Updated: Sep 18, 2018
We started today with Devotions at the hospital, which is the way that every work day begins here at Chidamoyo. This part of the day is most obvious reminder that we are at a Christian hospital. Following a prayer in Shona, Major, the hospital administrator, gave a sermon of sorts based on a bible passage. This was followed by a lovely formal welcome of our group by the hospital staff. Interspersed were hymns sung in Shona which were beautiful enough to make anyone a believer. The staff who lead the hymns are very musically talented, using syncopated clapping and harmonies while singing.
Following Devotions, we gave an in-service to the nursing staff on simple questions they can ask parents during well-child checks and vaccination visits to better screen for developmental delays. This topic was requested by Mr. Kamuhka, who feels that developmental issues are not being caught as early as they could be.
As we walked from the courtyard where the in-service took place to the rehab offices, we noticed a long line of families waiting outside the door. Apparently, word had spread about the “Cerebral Palsy Clinic” organized by Mr. Kamuhka. We broke up into teams of 3 (1 CI and 2 students) and quickly set up informal examination areas on the floor of the office with yoga mats and various toys. Over the course of the day we probably saw close to 30 patients collectively. Thankfully we had great assistance from the village health workers, who helped us with interpreting. Mr. Kamuhka also helped to facilitate our brief examinations and interventions as most of the patients were familiar to him. As it happened the “CP” clinic ended up being more a general pediatric clinic and we saw kids with a variety of disabilities.
Some memorable patients for the day included:
- Nicole, Brian & Lisa: A mom from the area came to the clinic reporting that her three-year-old son was experiencing pain in his groin area when carried on her back in the zambia. During the evaluation, the mom removed his pants, so we could take a closer look. Upon examination, it turned out that he had a very enlarged scrotum, which was causing him pain. Since this is out of our scope, we decided to provide some foam for better positioning to offload the pressure to his groin area, as well as to refer him to the doctors here. We were thinking it could be some sort of infection or a hydrocele. Brighton said it could be a hernia and we did not realize that a hernia could cause it, but he was correct as was confirmed by the doctors. Since it is a hernia, it cannot be aspirated, and he was scheduled for surgery in September, which is when the specialized surgeon who comes every other month will be here.
- Elisa, Ben & Sara: A seven-year-old girl with severe knee flexion contractures on both legs and club feet who we casted for splints to help gently stretch her legs at night. While she is unable to walk due to her deformities, she can get around by crawling on her knees. Her mother told us that her knees are often scraped and bruised at the end of the day so we jerry-rigged some knee pads out of sleeves that are typically used for arm braces. Due to her daughter’s mobility issues, her mother continues to carry her on her back when travelling long distances. We inquired about getting her a wheelchair, but because the family lives in a very rural area with rough dirt roads, this would not be a feasible form of mobility.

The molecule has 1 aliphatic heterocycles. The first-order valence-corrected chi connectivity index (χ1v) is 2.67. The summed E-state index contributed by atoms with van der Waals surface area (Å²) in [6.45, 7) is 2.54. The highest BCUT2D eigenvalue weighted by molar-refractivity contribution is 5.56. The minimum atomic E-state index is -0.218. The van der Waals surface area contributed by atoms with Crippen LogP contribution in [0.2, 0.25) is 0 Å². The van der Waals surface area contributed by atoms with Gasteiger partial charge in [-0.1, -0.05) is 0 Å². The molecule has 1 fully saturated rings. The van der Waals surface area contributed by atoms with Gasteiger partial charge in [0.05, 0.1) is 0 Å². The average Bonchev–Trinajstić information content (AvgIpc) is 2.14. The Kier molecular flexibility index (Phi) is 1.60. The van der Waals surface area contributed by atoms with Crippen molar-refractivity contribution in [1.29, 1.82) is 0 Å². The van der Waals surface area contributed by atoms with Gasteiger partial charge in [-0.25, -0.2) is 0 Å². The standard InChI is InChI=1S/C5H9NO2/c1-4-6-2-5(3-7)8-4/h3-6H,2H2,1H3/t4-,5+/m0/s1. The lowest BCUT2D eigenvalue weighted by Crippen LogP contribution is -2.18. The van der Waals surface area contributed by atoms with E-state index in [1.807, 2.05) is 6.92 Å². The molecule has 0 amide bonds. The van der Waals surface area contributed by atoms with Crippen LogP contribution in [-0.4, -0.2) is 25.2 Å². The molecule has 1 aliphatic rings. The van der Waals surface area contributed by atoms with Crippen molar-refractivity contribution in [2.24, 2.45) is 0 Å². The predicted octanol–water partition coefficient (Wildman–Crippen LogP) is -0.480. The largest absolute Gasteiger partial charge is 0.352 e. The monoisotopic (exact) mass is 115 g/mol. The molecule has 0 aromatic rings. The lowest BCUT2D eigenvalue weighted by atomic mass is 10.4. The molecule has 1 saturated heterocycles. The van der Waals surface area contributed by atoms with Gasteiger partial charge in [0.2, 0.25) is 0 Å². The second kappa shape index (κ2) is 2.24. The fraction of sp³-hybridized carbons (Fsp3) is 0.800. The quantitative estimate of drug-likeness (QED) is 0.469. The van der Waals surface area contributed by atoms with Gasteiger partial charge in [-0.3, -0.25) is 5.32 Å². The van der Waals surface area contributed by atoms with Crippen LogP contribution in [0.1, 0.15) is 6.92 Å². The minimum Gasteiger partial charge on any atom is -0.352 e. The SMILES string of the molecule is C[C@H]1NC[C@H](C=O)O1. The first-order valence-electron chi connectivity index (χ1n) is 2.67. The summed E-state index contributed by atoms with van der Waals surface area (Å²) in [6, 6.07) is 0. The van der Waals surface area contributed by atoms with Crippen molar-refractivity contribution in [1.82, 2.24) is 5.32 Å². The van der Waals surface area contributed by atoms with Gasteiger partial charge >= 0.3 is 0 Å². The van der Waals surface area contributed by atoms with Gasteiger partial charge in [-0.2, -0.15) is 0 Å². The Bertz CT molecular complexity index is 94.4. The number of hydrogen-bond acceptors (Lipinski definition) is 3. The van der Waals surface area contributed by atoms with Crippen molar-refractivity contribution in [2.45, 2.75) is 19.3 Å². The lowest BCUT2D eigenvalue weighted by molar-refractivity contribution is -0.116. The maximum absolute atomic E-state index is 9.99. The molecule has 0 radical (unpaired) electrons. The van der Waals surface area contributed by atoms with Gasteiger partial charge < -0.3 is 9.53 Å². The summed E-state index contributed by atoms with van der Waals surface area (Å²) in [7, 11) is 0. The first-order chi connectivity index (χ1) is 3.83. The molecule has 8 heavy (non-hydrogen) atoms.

- Ellee, Sam & Kendra: An adorable 8-month-old baby boy with a right brachial plexus injury that took place during birth due to obstruction. It presented as a lower injury (C8/T1) as his should motions/muscles were in-tact. His hand intrinsic were severely impacted so his tiny fingers were in a perpetual loose fist and his palmar surface was hypersensitive. Due to the lack of finger extension, he utilized tenodesis to gain slight openings for grasp. We worked on gripping and maneuvering items of varying sizes/shapes, weight bearing (with mom’s assist) on his right hand, exposing the palm to various textures to decrease its hypersensitivity, and encouraging use of the right side by gently restraining the left during certain tasks. The mother was very receptive to this and was excited for all these activities for her home program.
- Ben, Elisa, Nicole, & Lisa: A 70 year old female who experienced a left CVA 10 hours ago due to defaulting on her blood pressure medications (which we have been told is a common problem here). It was the first time we had experienced such a ‘fresh’ CVA and were curious to see what we would find. With the help of Mr. Kamuhka, we were able to communicate with her and the several family members there with her. We demonstrated to Mr. Kamuhka the ‘neuro acute care’ screen we have learned in school to assess her impairments. Since she had a left CVA, she presented with R sided weakness in upper and lower extremities, very low tone, right sided neglect, inability to speak, and, possibly, mild issues with comprehension. We were able to sit her up and perform some lateral weight shifting, but she required 2-3 person assist, so we did not try to stand her. We ended the session by showing her family members two exercises to work on with her during the day.
Some fun facts we learned today:
1. Regarding rabies…
--When a person (or animal) contracts rabies, they are hydrophobic, meaning they are
severely afraid of water
--You can start showing signs of rabies up to 10 years after contracting it
--An animal with rabies will only live for about 2 weeks after contracting the infection
2. Most Zimbabweans are farmers and only 10% of the population has a job